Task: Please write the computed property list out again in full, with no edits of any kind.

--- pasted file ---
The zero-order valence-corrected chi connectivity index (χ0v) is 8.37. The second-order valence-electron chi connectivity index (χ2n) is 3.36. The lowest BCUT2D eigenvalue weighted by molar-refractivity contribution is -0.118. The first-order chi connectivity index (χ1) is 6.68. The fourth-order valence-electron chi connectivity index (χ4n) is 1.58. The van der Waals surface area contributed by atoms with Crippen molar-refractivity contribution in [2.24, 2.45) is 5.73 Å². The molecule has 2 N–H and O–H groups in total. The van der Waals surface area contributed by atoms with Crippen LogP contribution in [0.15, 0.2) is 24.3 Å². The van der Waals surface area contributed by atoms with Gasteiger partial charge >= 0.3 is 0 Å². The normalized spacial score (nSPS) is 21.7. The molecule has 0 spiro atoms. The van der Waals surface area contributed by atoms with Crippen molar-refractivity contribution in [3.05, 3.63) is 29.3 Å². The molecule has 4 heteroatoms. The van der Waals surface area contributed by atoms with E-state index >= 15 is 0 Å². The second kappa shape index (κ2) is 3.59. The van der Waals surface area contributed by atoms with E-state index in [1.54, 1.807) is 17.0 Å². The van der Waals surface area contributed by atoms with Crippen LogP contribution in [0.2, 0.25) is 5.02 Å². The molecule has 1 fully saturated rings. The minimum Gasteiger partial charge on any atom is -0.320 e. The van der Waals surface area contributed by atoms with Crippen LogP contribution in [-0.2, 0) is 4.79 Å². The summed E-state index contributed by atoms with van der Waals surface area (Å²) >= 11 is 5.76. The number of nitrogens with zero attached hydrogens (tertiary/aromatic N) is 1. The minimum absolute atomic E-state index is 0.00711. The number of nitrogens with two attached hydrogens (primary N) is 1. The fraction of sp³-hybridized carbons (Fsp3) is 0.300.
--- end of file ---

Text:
The zero-order valence-corrected chi connectivity index (χ0v) is 8.37. The second-order valence-electron chi connectivity index (χ2n) is 3.36. The lowest BCUT2D eigenvalue weighted by molar-refractivity contribution is -0.118. The first-order chi connectivity index (χ1) is 6.68. The fourth-order valence-electron chi connectivity index (χ4n) is 1.58. The van der Waals surface area contributed by atoms with Crippen molar-refractivity contribution in [2.24, 2.45) is 5.73 Å². The molecule has 2 N–H and O–H groups in total. The van der Waals surface area contributed by atoms with Crippen LogP contribution in [0.15, 0.2) is 24.3 Å². The van der Waals surface area contributed by atoms with Gasteiger partial charge >= 0.3 is 0 Å². The normalized spacial score (nSPS) is 21.7. The molecule has 0 spiro atoms. The van der Waals surface area contributed by atoms with Crippen molar-refractivity contribution in [3.05, 3.63) is 29.3 Å². The molecule has 4 heteroatoms. The van der Waals surface area contributed by atoms with E-state index >= 15 is 0 Å². The second kappa shape index (κ2) is 3.59. The van der Waals surface area contributed by atoms with E-state index in [1.54, 1.807) is 17.0 Å². The van der Waals surface area contributed by atoms with Crippen LogP contribution in [0.2, 0.25) is 5.02 Å². The molecule has 1 fully saturated rings. The minimum Gasteiger partial charge on any atom is -0.320 e. The van der Waals surface area contributed by atoms with Crippen LogP contribution in [-0.2, 0) is 4.79 Å². The summed E-state index contributed by atoms with van der Waals surface area (Å²) >= 11 is 5.76. The number of nitrogens with zero attached hydrogens (tertiary/aromatic N) is 1. The minimum absolute atomic E-state index is 0.00711. The number of nitrogens with two attached hydrogens (primary N) is 1. The fraction of sp³-hybridized carbons (Fsp3) is 0.300.